Sheila Callaghan play explores the strangeness that lies behind what we imagine to be glamor, a business where beauty is not always truth.
SHEPHERDSTOWN, West Virginia, July 19, 2015 – To the average American the world of fashion often comes across as an extended freak show. Televised clips of garments being newly debuted on glamorous runway fashion shows tend to run a gauntlet, featuring items either un-wearable or bizarre, most of which are draped around anorexic female models far thinner than nearly every woman on the planet.
Few items we glimpse in these clips ever find their way to Nordstrom’s or Macy’s. But with modifications here and there, these garments still manage to find their show up in the costly wardrobes of the rich and famous, generating upfront profits for their kooky designers, along with the inevitable, profitable knockoffs that dominate most sales in every fashion season.
It’s all part of the wild, weird and strangely fascinating international fashion scene, which—along with its narcissistic purveyors and enablers—anchors “Everything You Touch,” a new, dark and often disturbing problem comedy by playwright Sheila Callaghan that opened last weekend at the Contemporary American Theater Festival here.
The focal point of Callaghan’s play, which had its world premiere last year in Pasadena, is controversial top fashion designer Victor (Jerzy Gwiazdowski). Or, perhaps more appropriately, the real focal point is Victor’s super-sized ego, a pathologically self-absorbed force that surrounds and engulfs everything and everyone he touches.
Victor and his ego do share one key vulnerability, however. Victor seems, at all times, to require the live-in presence of a “Muse,” much like those flamboyant early Romantic poets whose well of inspiration would quickly run dry without a magical woman to maintain it.
For many years, that role has been fulfilled by the equally ego-driven Esme (Libby Matthews), a darkly glamorous figure who regularly either envisions or inspires Victor’s latest asymmetrical, post-industrial fashion statements.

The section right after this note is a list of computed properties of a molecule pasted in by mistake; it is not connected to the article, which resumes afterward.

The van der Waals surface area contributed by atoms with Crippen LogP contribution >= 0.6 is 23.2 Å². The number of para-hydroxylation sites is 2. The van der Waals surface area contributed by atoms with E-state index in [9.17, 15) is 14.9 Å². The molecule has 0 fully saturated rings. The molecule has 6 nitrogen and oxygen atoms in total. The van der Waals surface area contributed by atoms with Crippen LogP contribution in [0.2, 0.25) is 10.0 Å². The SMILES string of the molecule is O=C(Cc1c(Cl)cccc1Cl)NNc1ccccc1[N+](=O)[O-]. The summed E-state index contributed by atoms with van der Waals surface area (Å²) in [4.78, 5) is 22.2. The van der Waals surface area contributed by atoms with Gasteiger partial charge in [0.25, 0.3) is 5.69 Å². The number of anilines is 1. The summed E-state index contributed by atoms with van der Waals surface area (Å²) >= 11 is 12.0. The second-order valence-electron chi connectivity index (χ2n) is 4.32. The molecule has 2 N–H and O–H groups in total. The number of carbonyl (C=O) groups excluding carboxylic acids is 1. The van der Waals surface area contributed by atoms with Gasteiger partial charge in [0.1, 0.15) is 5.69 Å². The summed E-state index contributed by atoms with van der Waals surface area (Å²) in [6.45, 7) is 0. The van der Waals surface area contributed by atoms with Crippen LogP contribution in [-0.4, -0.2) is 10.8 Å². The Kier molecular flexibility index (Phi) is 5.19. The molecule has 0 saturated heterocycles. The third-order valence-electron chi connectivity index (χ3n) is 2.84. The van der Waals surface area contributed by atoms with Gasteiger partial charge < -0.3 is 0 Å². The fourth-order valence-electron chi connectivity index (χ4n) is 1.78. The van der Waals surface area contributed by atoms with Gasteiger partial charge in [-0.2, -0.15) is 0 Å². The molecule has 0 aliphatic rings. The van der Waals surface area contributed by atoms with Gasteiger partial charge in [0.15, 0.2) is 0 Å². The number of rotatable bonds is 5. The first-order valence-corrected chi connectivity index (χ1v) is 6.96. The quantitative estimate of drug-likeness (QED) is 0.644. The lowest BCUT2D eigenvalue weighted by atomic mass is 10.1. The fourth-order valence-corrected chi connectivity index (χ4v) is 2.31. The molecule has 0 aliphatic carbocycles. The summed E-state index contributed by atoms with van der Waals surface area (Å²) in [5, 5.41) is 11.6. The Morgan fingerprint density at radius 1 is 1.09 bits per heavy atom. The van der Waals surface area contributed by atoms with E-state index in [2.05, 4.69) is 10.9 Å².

Like all narcissists, however, Victor grows tired of his mistress/muse. The point is driven home when he’s suddenly distracted by a pert, attractive, aggressive, but not terribly bright Southern belle named Louella (Marianna McClellan), newly arrived in New York and not-too-subtly on the make.
Summarily and brutally replaced, Esme heads off to parts unknown as the less elegant and more plebian Louella inspires Victor to radically alter his prickly design thrust to focus more on light, casual, wash-and-wear concepts. These new designs become wildly popular and wildly profitable, but Victor’s boom-bust cycles of destruction and renewal continue.
Like many a typical Hollywood career, a career in fashion tends to be bigger than life, at least for the participants at its core. Boom-bust, make-break, sin-scandal self- destructiveness-and-repentance-renewal cycles flash on and off over the years.
It’s this repetitive, Phoenix-like lifestyle that Callaghan attempts to replicate in her script, which abandons for the most part the linear style of most plays, substituting a kind of time-travel continuum that takes us back and forth between 1974 New York—in which the play is originally set—and landing in our own era where we see that Victor’s life is still on the same wash-rinse-repeat cycle.
It’s during this longer journey that Victor meets his strangest muse of all, the gawky, geeky, unashamedly oversexed Jess (Dina Thomas), who inspires the designer to craft clothes “for the rest of us,” although he still can’t quite abandon his signal excursions into the weird and bizarre.